Poor Man’s 335

The "Poor Man's" 335. This is a 66 with a 1 5/8" nut that has been converted to a stop tail. If you have a sharp eye, you'll notice that the stop is very slightly lower than it should be. The bottom edge of the stop should just about line up with the 3 way switch. Not enough to bother me because, hey, we're not fooling anyone into thinking it's something it's not. It's pretty unusual for a 66 to have this nut width but it's Gibson. Anything is possible.

I’ve heard the term poor man’s 335 or poor man’s ’64  now and then and figured I’d look into the concept. Essentially, the term refers to trapeze tailpiece equipped ES 335s being drilled for a stop tail.  As most of you probably know the very last of the “Golden Era” stops were made in the first few weeks of 1965. That was a year of big transition and the beginning of the great 60’s guitar boom which lasted until around 68. 1965 was also the first year of the narrow neck at 1 9/16″. There are some at 1 11/16″ like the 58-64s and I’ve seen a few at 1 5/8″ but the bulk of 65s are 1 9/16″ which is kind of narrow. The idea of the smaller “faster” neck was likely a product of corporate hype and the folks at Fender who were leading the charge here in the USA for guitar based rock and roll. When I was a teenager (in the 60’s), Fenders were all the rage. Gibsons were too expensive for most of us-we knew they were good and often considered “the best” guitar available but  they were also considered kind of stodgy. Look at the early American rockers-before the discovery of the Les Paul as rock icon. They were playing mostly Fenders. But that’s another subject altogether. Anyway, back in 65 a few other things happened. The headstock angle changed from  17 to 14 degrees probably in the hope that they wouldn’t break off so easily. The bevel on the  truss rod cover went from wide to thin and the hardware transitioned from nickel to chrome. And I could add that they changed the wire that they used to wind the pickups. So, it was a big year for the 335 and that’s one of the reasons that 65’s have become so much more collectible. The wider neck is one of the most sought after elements in old 335s and 345s. the 355s tended to be narrower-maybe because ebony was so expensive. The “poor man’s 335” refers to one of these wide necked 65s that have been converted to a stop tail.  Essentially turning a 65 into a 64. It can also refer to a later, narrow necked one but those will always be compromised in the minds of many by it’s narrow width. But before you go drilling holes in a $6-$7,000 guitar, think about what you’re doing. Extra holes will kill the vintage value in a big way-even though there will only be 2 of them from the trapeze. Most collectors know that if there are 2 holes by the strap button, the guitar had a trap tail. A Bigsby B7 will show 4 holes. So, here’s my take on it: If you’re looking for a player and you can’t afford $12,500 or more for a stop tail 62-64, then spending, say $5000 on a wide neck 65 with a stop already on it is kind of a no brainer. It won’t appreciate like a stock 65 might but you’ll have what is essentially a 64. It’ll look like one (some 64’s had chrome pickup covers, too), it’ll play like one and it’ll sound like one. The one pitfall to look for is stop tails that have been put in the wrong position. There’s a bit of a range-even at the factory but for some reason, folks seem to want to put them way too far away from the bridge. Not only does it look wrong but it messes up the break angle of the strings. The savings over a stock trap tail can be enormous. I picked up one recently for about half it’s stock value. I also recently came across a 63 that had been equipped with a Bigsby and had been converted to a stop. While the price we came to was decent but the stop was way too low on the guitar and not only did it look dumb but it knocked no less than $8000 off the value.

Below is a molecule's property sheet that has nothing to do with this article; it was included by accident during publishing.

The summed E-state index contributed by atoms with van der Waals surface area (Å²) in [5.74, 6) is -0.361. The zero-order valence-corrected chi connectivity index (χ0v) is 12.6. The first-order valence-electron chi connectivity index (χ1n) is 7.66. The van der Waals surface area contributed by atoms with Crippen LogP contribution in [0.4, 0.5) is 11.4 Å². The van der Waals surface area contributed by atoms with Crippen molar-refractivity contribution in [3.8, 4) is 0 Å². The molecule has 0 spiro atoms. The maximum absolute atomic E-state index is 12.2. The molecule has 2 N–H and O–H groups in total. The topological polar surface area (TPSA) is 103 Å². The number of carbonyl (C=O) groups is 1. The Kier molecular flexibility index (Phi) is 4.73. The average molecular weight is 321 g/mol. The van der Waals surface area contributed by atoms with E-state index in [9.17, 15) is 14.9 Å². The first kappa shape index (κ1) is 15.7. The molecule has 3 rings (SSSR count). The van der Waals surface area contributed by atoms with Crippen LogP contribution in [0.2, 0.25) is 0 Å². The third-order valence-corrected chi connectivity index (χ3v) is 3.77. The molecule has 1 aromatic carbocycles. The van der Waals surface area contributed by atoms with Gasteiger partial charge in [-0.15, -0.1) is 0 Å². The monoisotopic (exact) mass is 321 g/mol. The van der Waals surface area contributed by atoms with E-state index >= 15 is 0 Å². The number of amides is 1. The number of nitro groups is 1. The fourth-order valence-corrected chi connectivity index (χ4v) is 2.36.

This is the 63 I mentioned that was originally a Bigsby model but someone who was apparently visually handicapped decided to put the stop tail about an inch and a half too low. If you put it where it belongs, you get 2 huge holes that would need to be filled. If you leave it where it is, it will always look glaringly wrong, even if it functions perfectly. This totally destroyed the value of this otherwise very nice 63. How do you value a guitar like this? Half? One third? These are the tricky ones.

4 Responses to “Poor Man’s 335”

  1. Tyler says:

    I may be wrong, but it seems like I’ve read that when someone would have a trapeze converted to a stoptail, the reason they put the stop tail further back is because that is where the actual trapeze would’ve held the strings in place. No doubt it probably creates a bad break angle, but I think that was the rationale behind that decision.

    I’m loving this blog.


  2. OK Guitars says:

    That may be the rationale for it but the theory behind a stop and a trapeze are very different. A trap is meant to suspend the strings above the “box” and not hinder the vibrations of the top at all-like on a real hollow bodied archtop. That’s why they’re attached to the side of the guitar. A stoptail was meant to do the almost the opposite-to allow the vibrations to be passed directly to the center block by physical coupling. The trapeze was a poor choice from the standpoint of physics (there is very little resonance in a semi) and from the standpoint of function (the strings’ break angle over the bridge wasn’t acute enough).

  3. Tyler says:

    Not to mention that the trapeze just looks terrible…imo. 🙂

  4. OK Guitars says:

    Yeah, I’m not a big fan of the trap tail either. It belongs on a hollow body. They are also a pain to restring.

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